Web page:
LA-31 Boucanèe: Cajun-French for “smoked food,” this is a lightly-smoked wheat beer. Wild cherries grew prolifically along fence lines. The women would harvest the cherries to make an alcoholic drink called cherry bounce, while the men would use the wood for smoking meats. “We wanted to make a beer that would honor our grandfather, and we thought it’s got to be smoked because he smoked everything: andouille, tasso, smoked sausages,” says Knott. The result is a beer that pairs remarkably well with Cajun food. “That smoke really hooks into to that aftertaste of smoke in a lot of our dishes,” says Knott, and who adds it also works well in brines and marinades.

Grenade: a passion fruit wheat beer. Granade is the Cajun-French word for passion fruit indigenous to Louisiana. In France, a grenade refers to a pomegranate, “but when the Cajuns came here, they didn’t have a word for the passion fruit they found growing, so they used the word they already had.” Knott formulated this for brunches and to be paired with lighter seafood dishes such as raw oysters. “You can make a really nice mimosa with it.”

LA-31 Bière Noire: an old-style Alt Schwarzbier made with ale yeast instead of lagered. It pays homage to the German immigrants who settled in this area of Louisiana prior to the Cajuns. “We figured they would have brought this beer with them,” says Knott, who says it’s not like a typical black beer. “It’s not a real roasty tasting beer. It’s smooth, almost like an espresso French coffee taste to the grains, and pairs well with blackened and barbecue dishes. As Bayou Teche’s lowest AVB beer, Knott designed it for visiting, “kind of like the old café noir was to the Cajuns. On Sunday they would make this café noir, black, black thick coffee, and visit all Sunday long, just talkin’ French and laughing. The whole family would be around.” The café noir tradition is fading away in the South, “so we wanted to bring that tradition back. Sitting around with your family and friends, and visiting over, in our case, a black beer.”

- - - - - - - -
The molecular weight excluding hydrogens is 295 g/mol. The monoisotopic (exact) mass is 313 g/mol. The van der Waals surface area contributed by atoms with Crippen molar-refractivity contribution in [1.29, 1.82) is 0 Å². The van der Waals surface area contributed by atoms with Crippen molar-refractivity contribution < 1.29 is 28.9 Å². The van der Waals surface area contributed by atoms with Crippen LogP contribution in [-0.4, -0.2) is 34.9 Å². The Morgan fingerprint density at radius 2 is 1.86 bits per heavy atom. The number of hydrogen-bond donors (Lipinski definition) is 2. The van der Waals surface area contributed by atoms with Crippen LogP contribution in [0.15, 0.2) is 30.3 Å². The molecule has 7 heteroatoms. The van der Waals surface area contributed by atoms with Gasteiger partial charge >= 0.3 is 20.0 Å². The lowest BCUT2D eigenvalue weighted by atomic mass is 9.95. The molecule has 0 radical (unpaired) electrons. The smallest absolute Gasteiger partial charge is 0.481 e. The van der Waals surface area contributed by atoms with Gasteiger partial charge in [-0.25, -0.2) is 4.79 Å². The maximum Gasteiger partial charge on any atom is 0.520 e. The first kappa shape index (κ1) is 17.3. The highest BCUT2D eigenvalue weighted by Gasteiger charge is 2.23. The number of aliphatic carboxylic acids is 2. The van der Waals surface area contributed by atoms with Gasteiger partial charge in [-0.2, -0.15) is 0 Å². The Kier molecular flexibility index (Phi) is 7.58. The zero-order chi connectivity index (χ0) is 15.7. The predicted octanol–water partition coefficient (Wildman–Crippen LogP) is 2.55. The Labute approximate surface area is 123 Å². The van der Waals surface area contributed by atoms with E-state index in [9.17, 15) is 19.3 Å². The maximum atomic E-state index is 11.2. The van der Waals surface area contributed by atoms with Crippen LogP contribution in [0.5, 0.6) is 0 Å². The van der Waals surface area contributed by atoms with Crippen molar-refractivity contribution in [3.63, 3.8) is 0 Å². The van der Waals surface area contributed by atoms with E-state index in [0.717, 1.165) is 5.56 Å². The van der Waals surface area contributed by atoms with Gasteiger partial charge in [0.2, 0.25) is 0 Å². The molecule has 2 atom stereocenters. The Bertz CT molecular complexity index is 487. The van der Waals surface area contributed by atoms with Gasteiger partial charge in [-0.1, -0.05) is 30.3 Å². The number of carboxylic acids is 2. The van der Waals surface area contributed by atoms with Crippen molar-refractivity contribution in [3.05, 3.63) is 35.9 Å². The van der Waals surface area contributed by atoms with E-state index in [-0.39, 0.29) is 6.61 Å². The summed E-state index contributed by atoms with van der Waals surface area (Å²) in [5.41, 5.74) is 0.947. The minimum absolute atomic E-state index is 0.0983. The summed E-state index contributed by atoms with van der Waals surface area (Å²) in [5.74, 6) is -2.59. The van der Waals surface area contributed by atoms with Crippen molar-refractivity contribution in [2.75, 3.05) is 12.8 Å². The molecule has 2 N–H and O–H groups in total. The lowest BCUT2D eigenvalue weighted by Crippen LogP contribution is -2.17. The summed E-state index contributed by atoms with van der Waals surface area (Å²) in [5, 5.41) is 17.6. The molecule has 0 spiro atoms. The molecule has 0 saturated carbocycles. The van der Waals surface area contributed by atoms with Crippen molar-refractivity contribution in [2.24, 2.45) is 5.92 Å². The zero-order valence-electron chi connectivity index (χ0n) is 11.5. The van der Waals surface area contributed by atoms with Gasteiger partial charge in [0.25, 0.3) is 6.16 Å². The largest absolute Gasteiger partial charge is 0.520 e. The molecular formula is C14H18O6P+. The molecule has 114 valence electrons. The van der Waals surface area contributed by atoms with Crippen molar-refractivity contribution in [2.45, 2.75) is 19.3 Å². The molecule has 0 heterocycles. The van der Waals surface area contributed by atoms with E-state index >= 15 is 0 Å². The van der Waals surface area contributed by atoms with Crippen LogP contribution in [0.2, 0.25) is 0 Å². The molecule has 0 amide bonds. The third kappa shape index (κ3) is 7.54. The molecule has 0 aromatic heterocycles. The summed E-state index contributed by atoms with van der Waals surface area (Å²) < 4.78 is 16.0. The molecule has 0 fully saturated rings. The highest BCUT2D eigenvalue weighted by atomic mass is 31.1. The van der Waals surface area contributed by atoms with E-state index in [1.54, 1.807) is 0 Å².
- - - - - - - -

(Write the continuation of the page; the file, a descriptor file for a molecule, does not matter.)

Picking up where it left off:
Knott is self-taught. He began dreaming about brewing while he was a Cavalry scout stationed in Germany, carrying a copy of Charlie Papazian’s “Joy of Homebrewing”  in his backpack. “When I was reading it in the field, I’d think about what I was going to make next.” After he returned to the United States, he discovered that many of the beers he had come to know in Germany weren’t available in the States—a problem he solved by developing his own recipes. “I have ADD when it comes to brewing. I make a batch of beer, and the next time I’m like ‘what if I do this?’ which you can’t do in a production brewery. You have to make the same beer every time.” Knott’s wife Stephanie and brother Byron attended the brewing guild school. “They are trained brewers, and they keep me on track,” says Knott.

Knott founded the brewery with his two brothers, Byron and Dorsey. The three of them, together with their wives, and Knott’s son Cory, do everything from production and sales to packing. “It’s all family,” says Knott. “If we expand, we’ll have to adopt.”

Bayou Teche beers are currently distributed in Louisiana, Alabama and Mississippi, with plans to expand to parts of Florida in the near future.

1 Comment

  1. Great job on this article!!